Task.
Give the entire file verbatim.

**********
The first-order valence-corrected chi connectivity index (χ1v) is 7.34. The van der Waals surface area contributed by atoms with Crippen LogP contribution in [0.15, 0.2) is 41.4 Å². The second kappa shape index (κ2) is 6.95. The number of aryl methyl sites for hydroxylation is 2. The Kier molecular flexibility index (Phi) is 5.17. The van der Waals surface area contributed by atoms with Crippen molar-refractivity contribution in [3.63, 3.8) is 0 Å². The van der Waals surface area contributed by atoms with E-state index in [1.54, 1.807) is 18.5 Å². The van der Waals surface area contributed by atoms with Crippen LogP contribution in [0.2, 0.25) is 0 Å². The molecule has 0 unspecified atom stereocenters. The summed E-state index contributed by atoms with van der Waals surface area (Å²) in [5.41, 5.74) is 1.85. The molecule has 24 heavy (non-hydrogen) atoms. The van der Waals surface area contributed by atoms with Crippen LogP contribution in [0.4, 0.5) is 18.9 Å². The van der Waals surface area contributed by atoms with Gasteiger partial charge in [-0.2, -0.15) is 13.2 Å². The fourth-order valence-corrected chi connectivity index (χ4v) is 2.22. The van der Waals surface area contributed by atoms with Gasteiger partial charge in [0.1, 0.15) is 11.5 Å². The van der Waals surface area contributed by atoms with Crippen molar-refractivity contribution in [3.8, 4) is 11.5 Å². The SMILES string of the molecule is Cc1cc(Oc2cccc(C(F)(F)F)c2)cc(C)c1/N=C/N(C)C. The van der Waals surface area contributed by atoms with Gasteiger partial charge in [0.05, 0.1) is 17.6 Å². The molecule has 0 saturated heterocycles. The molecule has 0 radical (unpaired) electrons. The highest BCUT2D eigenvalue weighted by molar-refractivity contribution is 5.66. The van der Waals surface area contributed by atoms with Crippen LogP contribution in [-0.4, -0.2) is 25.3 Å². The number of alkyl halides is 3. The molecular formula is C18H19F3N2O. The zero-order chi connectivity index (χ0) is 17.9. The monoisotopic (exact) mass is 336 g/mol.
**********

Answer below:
The first-order valence-corrected chi connectivity index (χ1v) is 7.34. The van der Waals surface area contributed by atoms with Crippen LogP contribution in [0.15, 0.2) is 41.4 Å². The second kappa shape index (κ2) is 6.95. The number of aryl methyl sites for hydroxylation is 2. The Kier molecular flexibility index (Phi) is 5.17. The van der Waals surface area contributed by atoms with Crippen molar-refractivity contribution in [3.63, 3.8) is 0 Å². The van der Waals surface area contributed by atoms with E-state index in [1.54, 1.807) is 18.5 Å². The van der Waals surface area contributed by atoms with Crippen LogP contribution in [0.2, 0.25) is 0 Å². The molecule has 0 unspecified atom stereocenters. The summed E-state index contributed by atoms with van der Waals surface area (Å²) in [5.41, 5.74) is 1.85. The molecule has 24 heavy (non-hydrogen) atoms. The van der Waals surface area contributed by atoms with Crippen LogP contribution in [0.4, 0.5) is 18.9 Å². The van der Waals surface area contributed by atoms with Gasteiger partial charge in [-0.2, -0.15) is 13.2 Å². The fourth-order valence-corrected chi connectivity index (χ4v) is 2.22. The van der Waals surface area contributed by atoms with Gasteiger partial charge in [0.1, 0.15) is 11.5 Å². The van der Waals surface area contributed by atoms with Crippen molar-refractivity contribution in [3.8, 4) is 11.5 Å². The SMILES string of the molecule is Cc1cc(Oc2cccc(C(F)(F)F)c2)cc(C)c1/N=C/N(C)C. The van der Waals surface area contributed by atoms with Gasteiger partial charge in [0.05, 0.1) is 17.6 Å². The molecule has 0 saturated heterocycles. The molecule has 0 radical (unpaired) electrons. The highest BCUT2D eigenvalue weighted by molar-refractivity contribution is 5.66. The van der Waals surface area contributed by atoms with Crippen LogP contribution in [-0.4, -0.2) is 25.3 Å². The number of alkyl halides is 3. The molecular formula is C18H19F3N2O. The zero-order chi connectivity index (χ0) is 17.9. The monoisotopic (exact) mass is 336 g/mol.